Failure and Writing

One of the real assets to working in a bookstore is the Advance Reader Copies–those paperbacks that appear in a white box shortly before everyone else gets their hands on them. Early this morning I read a little book of Pema Chödrön’s, Fail Fail Again Fail Better but, heads up, the interview at the end is the better part of the book. An eighty-year-old nun now, Chodron is refreshingly honest about her mistakes as a young woman, her two failed marriages, her struggles with parenting.

In this book, she writes about how to live a life in the present–with mindfulness–and yet acknowledge the wrongs we’ve all committed in our lives. In other words, how to reconcile what we’ve screwed up–and we all screw up, badly, one way or another–with a creative and loving and productive life. Isn’t that a fine place to aim for? To hold the past, acknowledge it, hold it before you like the foulest and ugliest of your fears, and yet move on.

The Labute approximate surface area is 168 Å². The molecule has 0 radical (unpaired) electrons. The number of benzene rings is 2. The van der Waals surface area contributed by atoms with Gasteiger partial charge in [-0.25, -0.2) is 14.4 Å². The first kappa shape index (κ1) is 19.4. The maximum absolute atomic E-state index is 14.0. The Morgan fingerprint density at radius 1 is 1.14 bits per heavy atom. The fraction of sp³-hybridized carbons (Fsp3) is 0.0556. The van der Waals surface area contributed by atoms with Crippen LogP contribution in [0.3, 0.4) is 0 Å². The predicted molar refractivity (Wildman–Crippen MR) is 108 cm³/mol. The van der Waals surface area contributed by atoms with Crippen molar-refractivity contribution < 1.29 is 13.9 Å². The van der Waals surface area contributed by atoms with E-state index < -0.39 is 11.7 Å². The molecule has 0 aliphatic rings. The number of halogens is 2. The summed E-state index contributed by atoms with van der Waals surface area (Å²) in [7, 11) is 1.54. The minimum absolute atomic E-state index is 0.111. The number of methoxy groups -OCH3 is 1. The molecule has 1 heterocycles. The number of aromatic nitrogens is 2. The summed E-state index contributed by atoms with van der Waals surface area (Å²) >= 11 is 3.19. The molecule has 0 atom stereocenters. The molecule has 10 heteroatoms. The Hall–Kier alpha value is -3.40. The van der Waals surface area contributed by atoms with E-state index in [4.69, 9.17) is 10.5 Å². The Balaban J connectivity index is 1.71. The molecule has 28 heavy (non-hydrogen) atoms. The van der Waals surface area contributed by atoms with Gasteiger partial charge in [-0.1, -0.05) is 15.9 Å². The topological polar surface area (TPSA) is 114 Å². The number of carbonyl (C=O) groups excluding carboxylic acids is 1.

Canoeing with my daughters today is a wholly present moment–sunlight and dragonflies, the water almost too warm at the surface, then cooler the deeper down I dove–and yet I carried with me, secreted, as if beneath a middle rib, thoughts of the book I’m rewriting–taking apart and taking apart–and will begin to put back together, better. Finer. Smarter.

“Fail better” means you being to have the ability to hold… “the raw of vulnerability” in your heart, and see it as your connection with other human beings and as a part of your humanness. Failing better means when these things happen in your life, they become a source of growth, a source of forward… If it’s something like writing, just start–don’t not write the book.

–– Pema Chödrön

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Photo by Molly S. Number 10 Pond, Calais, Vermont

About Brett Ann Stanciu

A writer and sugarmaker, Brett Ann lives with her two daughters in stony soil Vermont. Her novel HIDDEN VIEW was published by Green Writers Press in the fall of 2015. Let my writing speak for itself.
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